In addition to the data supporting the need for a legislative solution, Constand remarked “the heartbreaking anecdotal evidence combined with the hundreds of personal stories documented directly and on social media through the voices of those calling out for help should be more than enough to move our lawmakers.”
The personal anecdotes paint a picture of the devastation and despair survivors and families have been put in since July 2021. Said one parent: “It has been an absolute disaster. Our daughter has regressed due to reductions in therapy, finding nurses and aides to assist in care is almost impossible because the agencies cannot pay them a competitive wage. Our aide agency is the last standing in our areas and if they go bankrupt, which they are close to doing, we have no other options as our daughter needs 24- hour care.”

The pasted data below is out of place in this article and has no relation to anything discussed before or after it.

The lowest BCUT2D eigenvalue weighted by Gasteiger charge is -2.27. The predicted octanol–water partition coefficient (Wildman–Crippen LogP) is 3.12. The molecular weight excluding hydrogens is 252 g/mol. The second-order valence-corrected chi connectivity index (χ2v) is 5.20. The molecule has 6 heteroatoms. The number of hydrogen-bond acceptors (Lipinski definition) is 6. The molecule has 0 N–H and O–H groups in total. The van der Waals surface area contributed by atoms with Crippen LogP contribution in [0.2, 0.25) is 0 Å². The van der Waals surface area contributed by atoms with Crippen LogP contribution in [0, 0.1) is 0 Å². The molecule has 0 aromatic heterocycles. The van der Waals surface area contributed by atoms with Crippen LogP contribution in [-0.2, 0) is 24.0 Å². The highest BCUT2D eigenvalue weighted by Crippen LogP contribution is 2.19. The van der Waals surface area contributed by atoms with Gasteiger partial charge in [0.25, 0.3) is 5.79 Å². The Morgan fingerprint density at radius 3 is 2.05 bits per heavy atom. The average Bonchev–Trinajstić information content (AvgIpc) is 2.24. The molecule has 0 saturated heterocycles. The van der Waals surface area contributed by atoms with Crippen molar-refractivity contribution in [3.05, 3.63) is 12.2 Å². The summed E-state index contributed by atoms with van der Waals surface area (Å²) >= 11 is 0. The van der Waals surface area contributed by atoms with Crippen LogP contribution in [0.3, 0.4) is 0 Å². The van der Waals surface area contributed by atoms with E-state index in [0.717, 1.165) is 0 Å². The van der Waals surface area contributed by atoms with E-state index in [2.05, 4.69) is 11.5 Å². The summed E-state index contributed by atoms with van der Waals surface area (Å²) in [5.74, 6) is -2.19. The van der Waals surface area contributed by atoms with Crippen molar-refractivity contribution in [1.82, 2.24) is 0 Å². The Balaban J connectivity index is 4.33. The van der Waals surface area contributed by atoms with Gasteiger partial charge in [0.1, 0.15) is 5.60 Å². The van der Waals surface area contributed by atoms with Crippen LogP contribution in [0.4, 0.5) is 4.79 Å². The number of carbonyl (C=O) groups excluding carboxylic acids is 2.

Said one crash survivor: “My husband is now providing many more hours of my care than he was before the law changed, but is only being paid for 56 hours, at a rate that is not adequate to cover our expenses. Yet he is not able to work at a regular job to make up for the lost income because I don’t have enough reliable agency caregivers to provide me help while he would be working. As a result, we have seen our savings dwindle drastically, and we worry about paying our mortgage and other bills.”